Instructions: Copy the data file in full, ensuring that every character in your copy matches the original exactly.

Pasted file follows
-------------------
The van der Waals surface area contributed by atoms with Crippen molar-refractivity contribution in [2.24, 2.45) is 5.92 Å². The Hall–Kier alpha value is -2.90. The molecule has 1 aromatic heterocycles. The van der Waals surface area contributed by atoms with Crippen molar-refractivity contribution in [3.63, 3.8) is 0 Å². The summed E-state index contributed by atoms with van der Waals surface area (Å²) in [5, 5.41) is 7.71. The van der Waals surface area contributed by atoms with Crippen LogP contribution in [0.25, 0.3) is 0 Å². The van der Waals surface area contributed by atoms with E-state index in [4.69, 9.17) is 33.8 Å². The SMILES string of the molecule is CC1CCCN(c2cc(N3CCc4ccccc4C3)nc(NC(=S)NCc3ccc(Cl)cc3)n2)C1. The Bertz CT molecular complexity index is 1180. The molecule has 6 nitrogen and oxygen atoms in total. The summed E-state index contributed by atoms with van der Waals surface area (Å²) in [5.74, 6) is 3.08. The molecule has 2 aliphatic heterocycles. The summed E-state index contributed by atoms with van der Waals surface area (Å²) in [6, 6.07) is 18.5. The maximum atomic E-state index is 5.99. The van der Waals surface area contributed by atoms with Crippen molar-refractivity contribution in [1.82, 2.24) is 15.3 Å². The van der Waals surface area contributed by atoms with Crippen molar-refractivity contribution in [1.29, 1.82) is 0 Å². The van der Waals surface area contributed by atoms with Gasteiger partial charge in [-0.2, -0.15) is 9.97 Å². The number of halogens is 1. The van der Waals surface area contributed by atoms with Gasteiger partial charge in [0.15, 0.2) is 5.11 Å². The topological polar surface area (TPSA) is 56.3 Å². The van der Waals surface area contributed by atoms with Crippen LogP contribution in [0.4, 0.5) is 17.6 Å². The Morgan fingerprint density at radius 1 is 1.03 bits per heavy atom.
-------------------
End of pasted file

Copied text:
The van der Waals surface area contributed by atoms with Crippen molar-refractivity contribution in [2.24, 2.45) is 5.92 Å². The Hall–Kier alpha value is -2.90. The molecule has 1 aromatic heterocycles. The van der Waals surface area contributed by atoms with Crippen molar-refractivity contribution in [3.63, 3.8) is 0 Å². The summed E-state index contributed by atoms with van der Waals surface area (Å²) in [5, 5.41) is 7.71. The van der Waals surface area contributed by atoms with Crippen LogP contribution in [0.25, 0.3) is 0 Å². The van der Waals surface area contributed by atoms with E-state index in [4.69, 9.17) is 33.8 Å². The SMILES string of the molecule is CC1CCCN(c2cc(N3CCc4ccccc4C3)nc(NC(=S)NCc3ccc(Cl)cc3)n2)C1. The Bertz CT molecular complexity index is 1180. The molecule has 6 nitrogen and oxygen atoms in total. The summed E-state index contributed by atoms with van der Waals surface area (Å²) in [5.74, 6) is 3.08. The molecule has 2 aliphatic heterocycles. The summed E-state index contributed by atoms with van der Waals surface area (Å²) in [6, 6.07) is 18.5. The maximum atomic E-state index is 5.99. The van der Waals surface area contributed by atoms with Crippen molar-refractivity contribution in [1.82, 2.24) is 15.3 Å². The van der Waals surface area contributed by atoms with Crippen molar-refractivity contribution in [1.29, 1.82) is 0 Å². The van der Waals surface area contributed by atoms with Gasteiger partial charge in [-0.2, -0.15) is 9.97 Å². The number of halogens is 1. The van der Waals surface area contributed by atoms with Gasteiger partial charge in [0.15, 0.2) is 5.11 Å². The topological polar surface area (TPSA) is 56.3 Å². The van der Waals surface area contributed by atoms with Crippen LogP contribution in [0.4, 0.5) is 17.6 Å². The Morgan fingerprint density at radius 1 is 1.03 bits per heavy atom.